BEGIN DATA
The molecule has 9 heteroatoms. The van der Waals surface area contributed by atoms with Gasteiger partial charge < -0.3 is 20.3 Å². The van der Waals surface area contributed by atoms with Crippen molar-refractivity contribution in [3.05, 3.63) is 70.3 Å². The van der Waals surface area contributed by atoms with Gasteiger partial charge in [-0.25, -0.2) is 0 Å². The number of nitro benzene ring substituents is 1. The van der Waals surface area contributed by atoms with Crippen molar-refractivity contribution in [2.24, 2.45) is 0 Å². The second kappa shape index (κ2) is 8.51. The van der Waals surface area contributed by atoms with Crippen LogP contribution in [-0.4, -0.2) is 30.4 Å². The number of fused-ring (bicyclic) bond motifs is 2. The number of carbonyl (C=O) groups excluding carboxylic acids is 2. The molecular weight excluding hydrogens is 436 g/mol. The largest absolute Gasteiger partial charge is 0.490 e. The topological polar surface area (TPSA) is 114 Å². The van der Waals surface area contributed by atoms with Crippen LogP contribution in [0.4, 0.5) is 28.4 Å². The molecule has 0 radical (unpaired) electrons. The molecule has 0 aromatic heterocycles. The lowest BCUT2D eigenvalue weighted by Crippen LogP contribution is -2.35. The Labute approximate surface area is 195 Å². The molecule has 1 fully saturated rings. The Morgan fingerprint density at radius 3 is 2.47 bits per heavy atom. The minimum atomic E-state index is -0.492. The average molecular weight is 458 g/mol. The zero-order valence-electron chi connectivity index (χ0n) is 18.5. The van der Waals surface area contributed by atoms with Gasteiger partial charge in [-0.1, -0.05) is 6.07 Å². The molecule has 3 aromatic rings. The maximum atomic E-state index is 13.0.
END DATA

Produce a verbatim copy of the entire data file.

The molecule has 9 heteroatoms. The van der Waals surface area contributed by atoms with Gasteiger partial charge < -0.3 is 20.3 Å². The van der Waals surface area contributed by atoms with Crippen molar-refractivity contribution in [3.05, 3.63) is 70.3 Å². The van der Waals surface area contributed by atoms with Gasteiger partial charge in [-0.25, -0.2) is 0 Å². The number of nitro benzene ring substituents is 1. The van der Waals surface area contributed by atoms with Crippen molar-refractivity contribution in [2.24, 2.45) is 0 Å². The second kappa shape index (κ2) is 8.51. The van der Waals surface area contributed by atoms with Crippen LogP contribution in [-0.4, -0.2) is 30.4 Å². The number of fused-ring (bicyclic) bond motifs is 2. The number of carbonyl (C=O) groups excluding carboxylic acids is 2. The molecular weight excluding hydrogens is 436 g/mol. The largest absolute Gasteiger partial charge is 0.490 e. The topological polar surface area (TPSA) is 114 Å². The van der Waals surface area contributed by atoms with Crippen LogP contribution in [0.4, 0.5) is 28.4 Å². The molecule has 0 radical (unpaired) electrons. The molecule has 0 aromatic heterocycles. The lowest BCUT2D eigenvalue weighted by Crippen LogP contribution is -2.35. The Labute approximate surface area is 195 Å². The molecule has 1 fully saturated rings. The Morgan fingerprint density at radius 3 is 2.47 bits per heavy atom. The minimum atomic E-state index is -0.492. The average molecular weight is 458 g/mol. The zero-order valence-electron chi connectivity index (χ0n) is 18.5. The van der Waals surface area contributed by atoms with Gasteiger partial charge in [-0.1, -0.05) is 6.07 Å². The molecule has 3 aromatic rings. The maximum atomic E-state index is 13.0.